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7 Interesting and Helpful Facts About Silverfish

Posted by Mark A. Puglisi, ACE on Thu, Nov 15, 2018 @ 07:19 AM

7 Interesting and Helpful Facts About Silverfish

jarsWhat is that creepy-looking metallic gray bug with a bunch of antennae and legs, and why is it shimmying up the wall? It's most likely a silverfish, so named because of its silvery sheen and its rapid movements, which resemble the undulations of a swimming fish. Here are seven more interesting facts about silverfish.

 

  1. Silverfish Are Old-School Bugs

The first ancestors of silverfish are some of the most primitive insects known to science. Silverfish evolved no later than the mid-Devonian period, over 350 million years ago.

Silverfish —along with bugs like jumping bristletails — developed before winged insects. None of the 600 species of silverfish have wings to this day.

 

  1. Silverfish Never Really Grow Up

Silverfish never reach a defined adult form, which is another trait of primitive bugs. The insects can reproduce by the time they shed their skin, or molt, nine times, so they definitely have mature bug capabilities.

However, silverfish will molt throughout their lives and never develop a permanent exoskeleton. Since silverfish live for two to eight years, that adds up to as many as 50 molts throughout their lives. Young silverfish appear whitish, while subsequent molts reveal the silvery sheen that gives the bugs their name.

 

  1. Silverfish Eat Paste                                      

Silverfish are not picky eaters. They adore the dextrin and starches found in glue and dried wallpaper paste.

Other foods enjoyed by silverfish include:

  • Coffee
  • Hair
  • Cereal boxes and cereal
  • Dandruff and dead skin
  • Plaster
  • Sugar, rice, pasta, and flour
  • Linen and cotton

Often, the first sign of a silverfish infestation is holes and yellow stains in books and on paper products. Silverfish will even chew on photographs.

Thankfully, silverfish don't chew on humans or pets. They aren't biters and aren't known to carry diseases. Silverfish do have an amazing ability to live up to a year without food, as long as water is available.

 

  1. Silverfish Love to Come Out at Night

Household varieties of silverfish are nocturnal creatures. You may find holes in your favorite novels and suspect a silverfish invasion yet never see a single silverfish. The bugs are adept at hiding from view in damp, dark spaces around your home.

Hunt for a silverfish infestation in or under:

  • Sinks
  • Cabinets
  • Closets
  • Bathrooms and kitchens
  • Wall cracks and crevices
  • Boxes and bags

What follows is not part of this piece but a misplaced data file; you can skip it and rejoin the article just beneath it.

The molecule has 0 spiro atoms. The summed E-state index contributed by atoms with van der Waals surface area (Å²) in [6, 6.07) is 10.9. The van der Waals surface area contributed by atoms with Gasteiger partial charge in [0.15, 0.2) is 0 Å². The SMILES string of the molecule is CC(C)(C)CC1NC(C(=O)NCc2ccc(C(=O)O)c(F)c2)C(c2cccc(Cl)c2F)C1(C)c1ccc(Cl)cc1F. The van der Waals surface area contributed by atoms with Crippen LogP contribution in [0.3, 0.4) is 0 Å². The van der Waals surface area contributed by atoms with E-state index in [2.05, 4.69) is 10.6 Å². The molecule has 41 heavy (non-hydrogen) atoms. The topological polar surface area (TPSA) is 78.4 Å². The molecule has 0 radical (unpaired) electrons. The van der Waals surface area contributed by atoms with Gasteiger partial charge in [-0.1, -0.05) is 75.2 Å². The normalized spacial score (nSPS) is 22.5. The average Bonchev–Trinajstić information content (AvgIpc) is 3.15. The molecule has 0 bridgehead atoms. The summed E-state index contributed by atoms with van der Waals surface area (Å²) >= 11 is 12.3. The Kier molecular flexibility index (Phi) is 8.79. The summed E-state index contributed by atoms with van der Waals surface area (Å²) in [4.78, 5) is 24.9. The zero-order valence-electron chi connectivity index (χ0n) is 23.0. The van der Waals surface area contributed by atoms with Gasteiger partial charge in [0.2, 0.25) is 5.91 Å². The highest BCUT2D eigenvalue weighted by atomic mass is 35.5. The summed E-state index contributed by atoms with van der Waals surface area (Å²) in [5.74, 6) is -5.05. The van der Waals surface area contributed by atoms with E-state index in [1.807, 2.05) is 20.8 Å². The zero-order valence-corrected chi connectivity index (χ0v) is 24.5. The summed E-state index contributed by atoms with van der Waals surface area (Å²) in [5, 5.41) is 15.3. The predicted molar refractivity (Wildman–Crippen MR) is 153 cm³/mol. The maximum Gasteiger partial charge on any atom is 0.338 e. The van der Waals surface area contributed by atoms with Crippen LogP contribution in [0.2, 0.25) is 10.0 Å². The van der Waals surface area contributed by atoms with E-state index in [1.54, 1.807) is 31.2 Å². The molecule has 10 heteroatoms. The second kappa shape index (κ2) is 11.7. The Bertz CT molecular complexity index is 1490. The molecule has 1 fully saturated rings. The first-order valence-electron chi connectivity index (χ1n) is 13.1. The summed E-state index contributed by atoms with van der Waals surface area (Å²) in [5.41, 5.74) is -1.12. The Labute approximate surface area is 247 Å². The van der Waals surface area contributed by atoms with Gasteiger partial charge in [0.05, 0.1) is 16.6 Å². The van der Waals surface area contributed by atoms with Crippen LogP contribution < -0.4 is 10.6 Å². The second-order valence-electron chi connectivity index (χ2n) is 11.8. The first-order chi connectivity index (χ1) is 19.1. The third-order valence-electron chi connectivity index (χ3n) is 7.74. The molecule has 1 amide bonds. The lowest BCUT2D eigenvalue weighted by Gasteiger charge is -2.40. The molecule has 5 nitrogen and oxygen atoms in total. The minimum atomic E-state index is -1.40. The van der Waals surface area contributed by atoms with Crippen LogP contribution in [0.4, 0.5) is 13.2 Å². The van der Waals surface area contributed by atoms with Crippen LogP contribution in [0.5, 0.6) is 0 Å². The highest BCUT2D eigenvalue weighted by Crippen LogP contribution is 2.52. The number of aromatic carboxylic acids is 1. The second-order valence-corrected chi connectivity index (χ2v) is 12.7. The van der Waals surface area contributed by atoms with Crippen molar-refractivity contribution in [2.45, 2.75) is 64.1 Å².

An additional sign of a silverfish infestation is their tiny droppings, which look like small black pepper flakes. You may also find exoskeletons that the silverfish have shed near their living spaces. The exoskeletons are transparent after being shed.

 

  1. Silverfish Engage in Ritual Reproduction

Silverfish don't reproduce via internal fertilization as many other insects do. Instead, the male and female perform an intricate mating ritual to produce their offspring externally. Their reproductive routine can last up to half an hour.

First, the silverfish couple face each other and touch their antennae together. Their antennae tremble and quiver as they back away from each other and then return to touching one another. Eventually, the male takes off and the female pursues him.

Once the female catches the male, the pair stand beside each other head to tail as the male's tail vibrates against the female. He finally lays a capsule of sperm called a spermatophore. The female sits on the capsule and takes the spermatophore up into her ovipositor to fertilize her eggs.

 

  1. Silverfish Are Relatively Easy to Eradicate

You can get rid of silverfish by performing the same housekeeping tasks used to eradicate other bugs. Keep your home clean and clutter-free. Seal up food containers. Store grains and cereals in jars with lids.

You should also:

  • Remove damp areas from your home.
  • Seal up cracks and crevices inside and out.
  • Keep pet food sealed in containers.
  • Use lavender or cedar in linen storage.
  • Repair damp or peeling wallpaper.
  • Avoid storing books and clothes in cardboard.

Periodically deep clean your cabinets and bookshelves. Spilled noodles and oatmeal attract silverfish, so promptly clean up spills and crumbs to remove these tempting silverfish meals. Do the same deep clean of your bookshelves every month or so. Remove books, dust the shelves, and inspect materials for signs of infestation.

 

  1. Silverfish Are Managed With Professional Pest Control

Your pest control professional has a variety of methods to remove silverfish from your home. The techs may use a variety of pesticides, pest deterrents, and traps to repel, catch, and kill the silverfish invading your home.

The precise pest-control measures used in your home will be based on your preferences and the presence of children and pets in the home. Bait traps and some applied chemical pesticides are best used in areas where no kids or pets have access.

Materials including boric acid, diatomaceous earth, and pyrethrin-based pesticides are all used to combat silverfish infestations. To learn more about ridding your home of silverfish in Los Angeles, California, contact Greenleaf Organic Pest Management, Inc., today.

Tags: pest control food safety, indoor pest